Smokers make up 16.8 percent of adults in the United States, according to the Centers for Disease Control. You broaden your potential renter pool if you allow smokers to rent from you, but you have to consider the long-term implications of having smokers in your rental property. Smokers are not a protected class under the Fair Housing Act, so you have complete control over whether these renters are allowed in your property without discrimination concerns.
Long-Term Property Concerns
When a tenant smokes inside your property, a distinct odor spreads throughout the rental unit. The smell settles into the carpet and the paint. Over time, white paint and other flat surfaces gain a yellow tinge from the smoke residue. Bringing back a smoked-in apartment to pristine condition takes significantly more time and resources than a typical post-tenant cleaning, with repainting and thorough carpet cleaning required, as well as deep cleaning for other porous surfaces of your property.
If your properties have a shared ventilation system between apartments or common spaces, the smoke damage may affect more than the smoker's unit. Secondhand smoke also represents a health hazard for other tenants, who may choose to not renew their leases based on the smoking problem.
The National Fire Protection Association found 90,000 fires were caused by smoking materials, such as cigarettes. Tenants who smoke in your properties bring additional fire risk to the table, compared to a non-smoking tenant. People who don't put out cigarettes properly or smoke while drowsy run the risk of starting a fire, which could cause major property damage and loss of life. If you have a smoke detector that's particularly sensitive, the smoker may have disabled it to avoid dealing with the alarm. Smokers may also burn holes in carpet, walls, or other areas of the property due to improperly placed cigarettes.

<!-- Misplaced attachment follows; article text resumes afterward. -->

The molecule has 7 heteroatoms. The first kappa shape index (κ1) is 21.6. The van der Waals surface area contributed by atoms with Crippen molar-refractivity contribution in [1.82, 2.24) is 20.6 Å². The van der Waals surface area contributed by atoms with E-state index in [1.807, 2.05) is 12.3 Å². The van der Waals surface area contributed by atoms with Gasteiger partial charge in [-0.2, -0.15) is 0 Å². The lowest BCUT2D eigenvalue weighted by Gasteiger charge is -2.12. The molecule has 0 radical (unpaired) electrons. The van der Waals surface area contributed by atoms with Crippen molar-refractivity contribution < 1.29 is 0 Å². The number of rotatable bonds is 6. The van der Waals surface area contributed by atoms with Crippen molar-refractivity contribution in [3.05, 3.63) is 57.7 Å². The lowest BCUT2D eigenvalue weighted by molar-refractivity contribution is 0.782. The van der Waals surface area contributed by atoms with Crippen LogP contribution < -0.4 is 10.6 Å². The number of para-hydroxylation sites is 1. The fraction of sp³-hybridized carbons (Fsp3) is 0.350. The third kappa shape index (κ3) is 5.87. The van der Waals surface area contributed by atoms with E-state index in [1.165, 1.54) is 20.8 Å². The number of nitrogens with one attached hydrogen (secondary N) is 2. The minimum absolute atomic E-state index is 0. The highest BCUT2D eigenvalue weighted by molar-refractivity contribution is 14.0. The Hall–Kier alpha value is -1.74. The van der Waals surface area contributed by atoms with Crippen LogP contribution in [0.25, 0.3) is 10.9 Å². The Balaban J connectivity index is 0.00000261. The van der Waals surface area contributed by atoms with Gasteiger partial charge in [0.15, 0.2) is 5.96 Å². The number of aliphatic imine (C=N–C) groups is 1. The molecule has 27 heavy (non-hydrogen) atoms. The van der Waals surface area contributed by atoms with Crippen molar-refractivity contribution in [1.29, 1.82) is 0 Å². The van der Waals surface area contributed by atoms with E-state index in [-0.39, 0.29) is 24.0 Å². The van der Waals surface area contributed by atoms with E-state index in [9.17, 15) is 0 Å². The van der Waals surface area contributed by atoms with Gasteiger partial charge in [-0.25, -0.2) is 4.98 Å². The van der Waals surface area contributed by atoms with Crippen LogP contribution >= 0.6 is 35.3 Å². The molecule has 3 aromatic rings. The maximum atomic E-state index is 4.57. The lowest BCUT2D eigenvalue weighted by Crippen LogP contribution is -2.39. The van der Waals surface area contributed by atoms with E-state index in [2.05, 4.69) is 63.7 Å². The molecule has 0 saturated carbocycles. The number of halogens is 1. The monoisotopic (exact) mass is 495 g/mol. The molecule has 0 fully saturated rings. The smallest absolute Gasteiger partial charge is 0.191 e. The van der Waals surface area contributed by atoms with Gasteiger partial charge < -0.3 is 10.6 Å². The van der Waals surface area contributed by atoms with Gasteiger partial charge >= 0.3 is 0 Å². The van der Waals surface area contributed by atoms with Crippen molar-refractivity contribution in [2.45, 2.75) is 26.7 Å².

Showing a smoker's property to non-smokers results in many prospective tenants getting turned off by the apartment's smell. Cigarette smoke smell lingers in the apartment, and may sometimes persist even after you repaint and clean the carpet. If the tenant lives in your property long enough, you may need to completely replace the carpet and use specialized paint on the walls. This downtime results in no rental income from that unit while you're waiting on a new tenant, as well as increased cleaning and maintenance costs.
Instead of barring smokers from renting your property, consider compromising with the smokers. Some smoking related compromises include:
If you offer smoking compromises, make sure any accommodations adhere to your local, state, and federal smoking regulations.
Create a smoking policy covering your decisions so your tenants know your expectations when it comes to smoking in your property. If you don't allow it, make that clear in your lease and your rental property listings. If you do allow it, define where a tenant can smoke
You may broaden your tenant pool by opening your properties to smokers, but it can take you longer to find tenants after the smokers leave due to secondhand smoke smell. Consider your options and your local market when making your smoking policy decisions. If your city has many smokers within your target demographic, you may need to make smoking compromises. If it doesn't, you have the option to bar smoking tenants entirely.
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